With the H2R, BMW proved that hydrogen can be a good, safe, cheap, clean fuel source. They also proved that it can yeild impressive performance with a great engine note!
However, i'm not really a BMW fan, and even if i were, none of us could afford the Hydrogen 7. What I want is a hydrogen powered musclecar with a internal combustion V8.
Is it possible to convert an affordable V8 musclecar to run on hydrogen, while still retaining respectable performance?
Also, besides GM's Hydrogen Equinox, is there any info on whether Detroit will build a hydrogen sportscar?
- 1 decade agoFavorite Answer
Performance being the main thing.
I doubt it, not now anyway, early stages. Hydrogen is much less explosive as to oil (petrol - gas) so its bound to be significantly slower. But then again Hydrogen takes up less space there for if increasing the amount into the engine for a big explosion then i guess it could be close.
The only thing stopping hydrogen powered cars from hitting main stream is the cost, i mean come on! A hydrogen car in england would cost around the same price as a new lotus and would look like a heap of s**t. Now how they expect us to drive in cars like that when we in a world run by fashion. Anyway thats a different argument. If you can get a hydrogen to run in a V8 musclecar, then let me know, id buy one.
- 4 years ago
In the late 60 and during the 70 few researches run hydrogen on gasoline engines, look up Roger Billings
he converted a 73 Chevy Monte Carlo 350v8, motor homes and buses with Chrysler 440cu v8, 1975 Cadillac Seville 350ci v8, 70 s Pontiac Grand ville 455ci v8. yes you will get less power(if you have H2 thru the carburator ), but it is possible. I have heard great results with direct hydrogen injection thru the head (Rudolf Erren in the 1930 s"with mechanical injection", even mr Billing with a 454chevrolet v8)... one thing to remember is cooling(lower temp thermostat 160f or 80c, cool air with high ram intake, or water inection or egr system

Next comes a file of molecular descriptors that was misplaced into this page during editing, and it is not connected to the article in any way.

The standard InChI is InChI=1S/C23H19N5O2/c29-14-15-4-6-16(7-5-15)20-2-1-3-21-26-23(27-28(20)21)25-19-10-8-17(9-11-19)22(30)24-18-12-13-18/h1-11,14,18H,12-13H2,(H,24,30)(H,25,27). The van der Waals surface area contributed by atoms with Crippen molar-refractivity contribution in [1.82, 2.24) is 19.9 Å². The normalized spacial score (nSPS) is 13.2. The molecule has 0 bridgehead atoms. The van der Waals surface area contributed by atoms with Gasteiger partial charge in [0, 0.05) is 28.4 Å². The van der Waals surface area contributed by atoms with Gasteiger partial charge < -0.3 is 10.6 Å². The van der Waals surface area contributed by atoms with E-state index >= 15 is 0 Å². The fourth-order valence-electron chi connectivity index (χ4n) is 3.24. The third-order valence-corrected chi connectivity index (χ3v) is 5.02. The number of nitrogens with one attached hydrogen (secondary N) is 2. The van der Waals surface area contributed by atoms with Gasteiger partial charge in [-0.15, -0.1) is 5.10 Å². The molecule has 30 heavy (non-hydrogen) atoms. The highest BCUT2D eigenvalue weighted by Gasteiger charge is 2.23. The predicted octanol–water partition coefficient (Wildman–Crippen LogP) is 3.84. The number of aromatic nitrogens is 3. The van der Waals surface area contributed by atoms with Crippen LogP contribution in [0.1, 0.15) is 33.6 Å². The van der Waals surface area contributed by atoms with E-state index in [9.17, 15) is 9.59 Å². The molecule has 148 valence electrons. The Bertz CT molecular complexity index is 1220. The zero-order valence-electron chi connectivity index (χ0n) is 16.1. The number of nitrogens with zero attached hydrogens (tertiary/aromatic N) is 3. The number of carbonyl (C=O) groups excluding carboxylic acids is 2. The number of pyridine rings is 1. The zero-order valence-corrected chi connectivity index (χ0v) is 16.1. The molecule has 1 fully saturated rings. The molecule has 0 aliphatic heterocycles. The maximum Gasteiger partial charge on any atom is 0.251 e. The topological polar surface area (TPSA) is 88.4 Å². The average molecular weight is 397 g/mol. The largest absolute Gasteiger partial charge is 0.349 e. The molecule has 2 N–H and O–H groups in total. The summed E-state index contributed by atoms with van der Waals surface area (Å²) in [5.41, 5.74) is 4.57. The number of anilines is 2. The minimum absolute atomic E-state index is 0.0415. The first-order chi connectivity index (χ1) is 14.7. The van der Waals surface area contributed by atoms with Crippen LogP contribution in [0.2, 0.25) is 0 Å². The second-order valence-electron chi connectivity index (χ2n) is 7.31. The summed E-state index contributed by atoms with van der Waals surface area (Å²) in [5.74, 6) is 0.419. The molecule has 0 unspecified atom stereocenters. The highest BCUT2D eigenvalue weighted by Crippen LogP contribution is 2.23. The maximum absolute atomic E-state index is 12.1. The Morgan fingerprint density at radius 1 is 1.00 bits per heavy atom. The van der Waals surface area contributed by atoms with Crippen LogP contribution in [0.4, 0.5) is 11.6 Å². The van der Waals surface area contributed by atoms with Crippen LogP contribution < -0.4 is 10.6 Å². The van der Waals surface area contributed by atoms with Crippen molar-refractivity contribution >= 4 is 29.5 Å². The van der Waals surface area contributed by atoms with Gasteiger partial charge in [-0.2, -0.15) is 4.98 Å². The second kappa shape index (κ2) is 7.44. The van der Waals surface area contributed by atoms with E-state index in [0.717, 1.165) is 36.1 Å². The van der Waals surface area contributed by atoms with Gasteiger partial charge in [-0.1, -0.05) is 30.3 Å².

- 1 decade ago
I dont think you know how hydrogen is being used in cars as a fuel..
I believe they combine hydrogen and oxygen in a fuel cell, which makes water vapor, and electricity as a by-product. The engines dont burn the hydrogen in a combustion process. The just run off the electricity created by the combination of hydrogen and oxygen to make water. I believe it is called electrolisis, or reverse electrolisis.
And, if for some reason, BMW made an engine that can, I can guarentee it is far different than a regular modern gasoline engine, and you wouldnt be able to convert one.
- 6 years ago
Hydrogen burns about 300 times faster than fossil fuels. it burns hotter, it dissipates into the atmosphere faster, so you can expect to get, more power, at cheaper price ( about 1/3 the cost of gasoline), with Zero emissions, in an internal combustion engine. And because it dissipates so quickly, the chances of explosion are smaller than would be with propane or butane, of gasoline, in the event of a tank rupture ( when is the last time you heard of a propane delivery truck exploding?)
PS : Fuel cells are not the answer, batteries are more cost effective.
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- JUAN FRAN$$$Lv 71 decade ago
Hate to tell you this but cars and trucks used to be run on Butane which is also a gas.
In fact in region I am from every pick up truck on the road used to be powered by Butane for the most part.
What killed them was the government taxing them to high heaven.
So yes it is possible. On older carburetor engines you will need a regulator and carburetor in addition to the tank. You'll just have to adjust your timing for it.
You had a value inside the cab where you could reach it. You'd start and warm up on gasoline then switch over to Butane.
Cars and pickups set up to run on natural gas had to have a bigger orifice in their regulators.
The main difference will be the orifice you will have to have in your regulator
With modern fuel injected computer controlled engines you will have to change your injectors (equivalent of changing carburettor) out as well as changing your chip (the equivalent of changing your timing) out in your computer.
- Anonymous1 decade ago
hydrogen is not a fuel, its a energy storage system. We'd be better off with skipping the hydrogen and just charge up batteries in a car, besides, it a lot safer.
The fuel cell cars are a marketting ploy, not a serious car for use by all.